5) It is not true that consuming bad fats is unavoidable. You can and should avoid them and stay within Atkins.

If carbohydrates occupy only 10% of your energy intake (ie you eat about 50 g of carbohydrates per day), then the other 90% of energy must come from a mix of protein and fat. The upper limit on protein intake by humans is ~40% of their calories because of limits on the liver’s capacity to produce urea. By a process of deduction, that means more than 50% (and more often than not 60%) of energy comes from fat. Even if you ate a perfectly healthy balanced diet with a P:M:S ratio of 1:1:1, you’d be consuming about 20% of your calories as saturated fat. The recommendation is less than 10%.

6) I love carbs, I could be happy with a GI diet, and I will resort to it as soon as I reach my goal weight, but losing weight with GI diets is complicated because as soon as you surpass the level of carbs you can consume, you stop losing weight and start gaining.

That was the claim Atkins made but he had no scientific evidence to back that. To my knowledge, there’s still no evidence. Indeed, recent studies suggest that people find it very hard to stick to a diet with so little carbohydrate (too much discipline is needed) and eventually re-gain the weight they lost. Is there any point in losing weight and then re-gaining it? Wouldn’t it be better to align food habits with something that’s not only healthy, helps you lose weight and keep it off for good?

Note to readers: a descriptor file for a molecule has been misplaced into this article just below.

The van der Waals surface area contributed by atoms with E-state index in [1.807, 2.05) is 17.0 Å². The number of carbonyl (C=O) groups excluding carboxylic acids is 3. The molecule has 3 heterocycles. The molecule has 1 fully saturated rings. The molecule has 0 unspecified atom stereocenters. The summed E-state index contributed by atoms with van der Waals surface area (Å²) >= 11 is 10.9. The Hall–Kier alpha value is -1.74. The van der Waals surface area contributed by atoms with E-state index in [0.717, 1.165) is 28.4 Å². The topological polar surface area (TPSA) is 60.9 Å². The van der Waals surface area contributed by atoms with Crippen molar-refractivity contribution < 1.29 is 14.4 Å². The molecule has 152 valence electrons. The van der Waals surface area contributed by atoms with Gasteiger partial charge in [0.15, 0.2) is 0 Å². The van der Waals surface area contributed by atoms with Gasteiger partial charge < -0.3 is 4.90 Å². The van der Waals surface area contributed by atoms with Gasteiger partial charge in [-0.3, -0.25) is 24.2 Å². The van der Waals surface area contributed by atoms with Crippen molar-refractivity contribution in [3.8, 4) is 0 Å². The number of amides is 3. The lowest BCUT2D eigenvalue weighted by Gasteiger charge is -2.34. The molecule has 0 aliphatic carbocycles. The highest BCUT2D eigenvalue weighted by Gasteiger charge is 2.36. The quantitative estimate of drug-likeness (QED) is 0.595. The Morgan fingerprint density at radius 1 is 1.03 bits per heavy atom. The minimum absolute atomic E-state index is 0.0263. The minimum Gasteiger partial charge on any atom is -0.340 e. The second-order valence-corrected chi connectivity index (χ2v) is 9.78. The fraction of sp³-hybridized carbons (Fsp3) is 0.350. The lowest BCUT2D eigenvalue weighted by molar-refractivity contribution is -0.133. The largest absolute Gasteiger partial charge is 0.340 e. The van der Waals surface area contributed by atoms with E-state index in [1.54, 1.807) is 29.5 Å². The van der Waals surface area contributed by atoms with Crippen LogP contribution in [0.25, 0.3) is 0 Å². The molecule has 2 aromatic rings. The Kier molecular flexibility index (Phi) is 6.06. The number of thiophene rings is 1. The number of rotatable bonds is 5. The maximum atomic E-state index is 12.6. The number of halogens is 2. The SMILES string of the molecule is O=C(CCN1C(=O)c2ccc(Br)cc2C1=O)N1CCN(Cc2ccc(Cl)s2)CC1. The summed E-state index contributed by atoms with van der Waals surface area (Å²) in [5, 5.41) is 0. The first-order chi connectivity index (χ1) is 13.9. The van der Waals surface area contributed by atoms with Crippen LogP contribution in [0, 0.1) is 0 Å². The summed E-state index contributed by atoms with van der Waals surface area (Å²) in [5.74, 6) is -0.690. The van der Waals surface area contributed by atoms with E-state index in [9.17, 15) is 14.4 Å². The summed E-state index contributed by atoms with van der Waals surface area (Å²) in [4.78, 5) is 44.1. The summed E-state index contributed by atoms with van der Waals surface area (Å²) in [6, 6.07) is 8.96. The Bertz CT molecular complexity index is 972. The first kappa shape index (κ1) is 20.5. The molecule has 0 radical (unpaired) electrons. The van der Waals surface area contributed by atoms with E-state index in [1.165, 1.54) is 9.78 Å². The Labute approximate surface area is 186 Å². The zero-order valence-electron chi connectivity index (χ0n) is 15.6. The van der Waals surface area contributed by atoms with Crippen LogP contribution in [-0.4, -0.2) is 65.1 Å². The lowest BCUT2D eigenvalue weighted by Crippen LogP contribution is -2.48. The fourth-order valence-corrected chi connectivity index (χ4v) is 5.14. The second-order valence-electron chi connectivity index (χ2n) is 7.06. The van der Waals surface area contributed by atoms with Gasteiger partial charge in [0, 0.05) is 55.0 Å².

7) As soon as I can start incorporating more carbs into my diet, they will be of the low glycemic load kind.

That’s good. Why not cut to the chase early?

8) There should really be no quarrel between low glycemic and Atkins because they are fundamentally the same. The diets you should be strongly opposing are the low caloric and the low fat diets.

No, that’s incorrect. Atkins wants to ditch carbs, low GI diets can be moderately or even very high in carbs, but of the low GI kind. If Atkins had known what we know now, he would have seen ways to lower insulin levels without cutting out the carbs out altogether. He recognised that high insulin levels interfered with weight control, but he did not have sufficient knowledge to work out the best way to lower them. Remember he had no training in nutrition.

9) The truth is that Atkins works. Once you get to your equilibrium level, then you can do low GL and stay in a narrow weight band.

Yes, we agree that Atkins works in the short term. But not the long term. So what’s the point in following such a diet?